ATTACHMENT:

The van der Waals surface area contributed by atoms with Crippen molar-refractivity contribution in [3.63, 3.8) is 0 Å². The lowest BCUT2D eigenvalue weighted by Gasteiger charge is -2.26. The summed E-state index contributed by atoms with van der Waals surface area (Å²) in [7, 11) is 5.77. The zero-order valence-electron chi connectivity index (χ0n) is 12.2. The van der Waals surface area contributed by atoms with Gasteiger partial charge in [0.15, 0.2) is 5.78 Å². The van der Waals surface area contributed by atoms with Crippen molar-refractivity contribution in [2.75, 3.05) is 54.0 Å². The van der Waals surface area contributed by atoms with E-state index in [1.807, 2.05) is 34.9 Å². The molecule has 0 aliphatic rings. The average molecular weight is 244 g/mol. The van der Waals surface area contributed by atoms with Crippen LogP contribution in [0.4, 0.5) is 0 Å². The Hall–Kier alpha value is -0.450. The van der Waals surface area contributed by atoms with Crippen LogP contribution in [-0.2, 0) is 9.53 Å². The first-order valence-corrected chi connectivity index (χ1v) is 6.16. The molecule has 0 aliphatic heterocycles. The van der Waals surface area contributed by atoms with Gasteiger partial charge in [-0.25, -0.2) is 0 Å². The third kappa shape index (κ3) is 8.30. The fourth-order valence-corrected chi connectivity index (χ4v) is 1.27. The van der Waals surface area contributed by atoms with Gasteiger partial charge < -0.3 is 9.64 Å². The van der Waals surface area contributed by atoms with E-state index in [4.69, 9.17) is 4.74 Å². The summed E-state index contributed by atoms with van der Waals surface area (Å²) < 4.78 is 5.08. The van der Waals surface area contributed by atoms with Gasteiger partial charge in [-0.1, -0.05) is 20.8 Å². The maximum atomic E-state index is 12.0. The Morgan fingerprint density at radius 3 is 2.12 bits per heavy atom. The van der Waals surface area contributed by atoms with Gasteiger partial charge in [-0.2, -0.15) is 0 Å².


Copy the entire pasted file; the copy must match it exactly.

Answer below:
The van der Waals surface area contributed by atoms with Crippen molar-refractivity contribution in [3.63, 3.8) is 0 Å². The lowest BCUT2D eigenvalue weighted by Gasteiger charge is -2.26. The summed E-state index contributed by atoms with van der Waals surface area (Å²) in [7, 11) is 5.77. The zero-order valence-electron chi connectivity index (χ0n) is 12.2. The van der Waals surface area contributed by atoms with Gasteiger partial charge in [0.15, 0.2) is 5.78 Å². The van der Waals surface area contributed by atoms with Crippen molar-refractivity contribution in [2.75, 3.05) is 54.0 Å². The van der Waals surface area contributed by atoms with E-state index in [1.807, 2.05) is 34.9 Å². The molecule has 0 aliphatic rings. The average molecular weight is 244 g/mol. The van der Waals surface area contributed by atoms with Crippen LogP contribution in [0.4, 0.5) is 0 Å². The Hall–Kier alpha value is -0.450. The van der Waals surface area contributed by atoms with Crippen LogP contribution in [-0.2, 0) is 9.53 Å². The first-order valence-corrected chi connectivity index (χ1v) is 6.16. The molecule has 0 aliphatic heterocycles. The van der Waals surface area contributed by atoms with Gasteiger partial charge in [-0.25, -0.2) is 0 Å². The third kappa shape index (κ3) is 8.30. The fourth-order valence-corrected chi connectivity index (χ4v) is 1.27. The van der Waals surface area contributed by atoms with Gasteiger partial charge < -0.3 is 9.64 Å². The van der Waals surface area contributed by atoms with E-state index in [4.69, 9.17) is 4.74 Å². The summed E-state index contributed by atoms with van der Waals surface area (Å²) < 4.78 is 5.08. The van der Waals surface area contributed by atoms with Gasteiger partial charge in [-0.1, -0.05) is 20.8 Å². The maximum atomic E-state index is 12.0. The Morgan fingerprint density at radius 3 is 2.12 bits per heavy atom. The van der Waals surface area contributed by atoms with Gasteiger partial charge in [-0.2, -0.15) is 0 Å².